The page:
Oil Money Seems To Cure Most Ills...But The Lack Of U.S. Aid Still StingsThomas Goltz
The governor of the National Bank of Azerbaijan was discussing the move to a market economy. Amid references to falling industrial output and the new law allowing land ownership, he noted the small matter of $10 million in international aid that had vanished. His one-man audience interrupted. "What do you mean, you don't know where the money went?" growled Heydar A. Aliyev, the 75-year-old President of the oil-rich republic. "I demand that a commission of investigation be established and that we get to the bottom of this at once!" The bank chief, visibly quaking, pledged to obey.
Although carried on live TV, the two-day review of ministerial activities had been carefully scripted, right down to the firings of various ministers that topped it off. "It was about as spontaneous as a Mexican soap opera," said one senior Azeri financial official. "In fact, we're wallowing in corruption from top to bottom."
Such critiques of post-Soviet Azerbaijan are accurate. Elections are rigged, according to the international monitors of November's parliamentary voting. Opposition leaders, including former Foreign Minister Towfig Gasimov, have been tossed into psychiatric hospitals. Nothing gets done without the backing of Aliyev's cronies.
But there's no doubt Azerbaijan is being transformed. Over 30 years, oil profits may reach $200 billion, and it is estimated that every dollar invested in oil brings in four more in peripheral investment such as supermarkets and hotels. Elected in 1993, Aliyev has given the country its first taste of Caspian oil wealth, and Azeris like it.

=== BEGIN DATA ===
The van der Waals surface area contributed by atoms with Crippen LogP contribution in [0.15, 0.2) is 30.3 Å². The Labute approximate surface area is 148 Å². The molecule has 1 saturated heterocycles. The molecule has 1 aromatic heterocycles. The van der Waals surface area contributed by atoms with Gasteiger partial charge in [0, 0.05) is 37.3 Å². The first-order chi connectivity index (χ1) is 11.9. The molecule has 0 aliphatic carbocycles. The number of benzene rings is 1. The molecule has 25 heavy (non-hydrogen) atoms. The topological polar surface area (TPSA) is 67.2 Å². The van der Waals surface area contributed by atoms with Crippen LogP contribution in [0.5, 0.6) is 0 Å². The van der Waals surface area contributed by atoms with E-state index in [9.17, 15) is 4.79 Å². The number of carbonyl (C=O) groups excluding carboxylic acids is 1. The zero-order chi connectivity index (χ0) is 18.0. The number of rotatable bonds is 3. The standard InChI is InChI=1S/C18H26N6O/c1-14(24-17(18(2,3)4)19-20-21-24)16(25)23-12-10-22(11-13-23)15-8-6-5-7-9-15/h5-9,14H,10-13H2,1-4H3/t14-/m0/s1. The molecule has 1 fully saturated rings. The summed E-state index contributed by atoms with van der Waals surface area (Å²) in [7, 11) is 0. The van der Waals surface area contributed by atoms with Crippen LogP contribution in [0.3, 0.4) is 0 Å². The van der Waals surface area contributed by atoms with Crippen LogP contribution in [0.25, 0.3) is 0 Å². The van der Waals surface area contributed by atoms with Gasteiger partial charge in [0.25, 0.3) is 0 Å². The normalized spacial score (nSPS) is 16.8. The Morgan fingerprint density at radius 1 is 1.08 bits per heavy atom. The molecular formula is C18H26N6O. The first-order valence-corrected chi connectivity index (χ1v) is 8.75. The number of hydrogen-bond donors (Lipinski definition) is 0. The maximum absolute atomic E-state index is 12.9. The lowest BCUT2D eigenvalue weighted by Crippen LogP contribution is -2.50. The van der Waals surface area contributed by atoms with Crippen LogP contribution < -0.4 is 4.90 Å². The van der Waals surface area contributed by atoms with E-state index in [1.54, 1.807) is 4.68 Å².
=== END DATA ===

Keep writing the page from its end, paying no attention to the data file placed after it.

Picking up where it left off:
Along Baku's Oilman's Boulevard, shops, cafes, and bars are springing up. Most, like the Rajin' Cajun Bistro and the Sine Klub, cater to foreigners and locals linked to the infant oil industry. Mercedes-Benz has opened up a dealership, as have various Japanese and Korean carmakers. Lufthansa and British Airways now fly direct to Baku. Appalling Soviet-era hotels have been upstaged by a Hyatt Regency. Luxury apartment buildings are going up in a dozen locations. "Baku isn't booming, but it's about to," says a senior foreign diplomat. "The funny thing is that no oil has yet flowed."
Indeed. Despite the deal signed in 1994 by Azerbaijan and a consortium led by British Petroleum PLC and Amoco Corp., questions remain about how the oil will reach world markets. At present, the so-called early oil, due to flow in late 1997 or early 1998, is to be shipped to the Black Sea terminal of Novorossiysk or, via a Georgia pipeline, to the port of Supsa. But neither option can handle the flow of "real oil" expected in a decade or so. Building a pipeline to the south is verboten as long as Washington views Iran as a pariah state. Pumping north to Black Sea ports has been nixed by Ankara because it doesn't want fleets of supertankers negotiating the Bosporus. Many think the best route would be west through Armenia, and from there to Turkish Mediterranean terminals. But as long as Armenia occupies Azeri territory seized during the 1988-94 war in Mountainous Karabakh, this option won't work, either.
Ask an American what he thinks of "907," and he'll draw a blank. Ask an Azeri, and he'll breathe fire. The reason is a little-known rider, No.907, to the Freedom Support Act passed by the U.S. Congress in 1992. The legislation earmarked tens of millions of dollars to assist states that emerged from the Soviet Union. But while Peace Corps volunteers headed for Turkmenistan and constitutional experts to Georgia, Armenian lobbyists on Capitol Hill made sure no aid would be sent to Baku as long as Azerbaijan continued its blockade against Armenia and pursued the war in Karabakh. A cease-fire in 1994, which left some 20% of Azerbaijan under Armenian occupation, hasn't yet brought the lifting of 907.
"Seen from Baku's perspective," says one senior Western diplomat, "the conditions for `normalizing' relations with the U.S. are tantamount to being forced to trade with the enemy." Although private aid from the U.S. has arrived, until 907 is rescinded, Azerbaijan remains off the radar screens of official U.S. institutions designed to promote peace and prosperity--which was the purpose of the Freedom Support Act in the first place.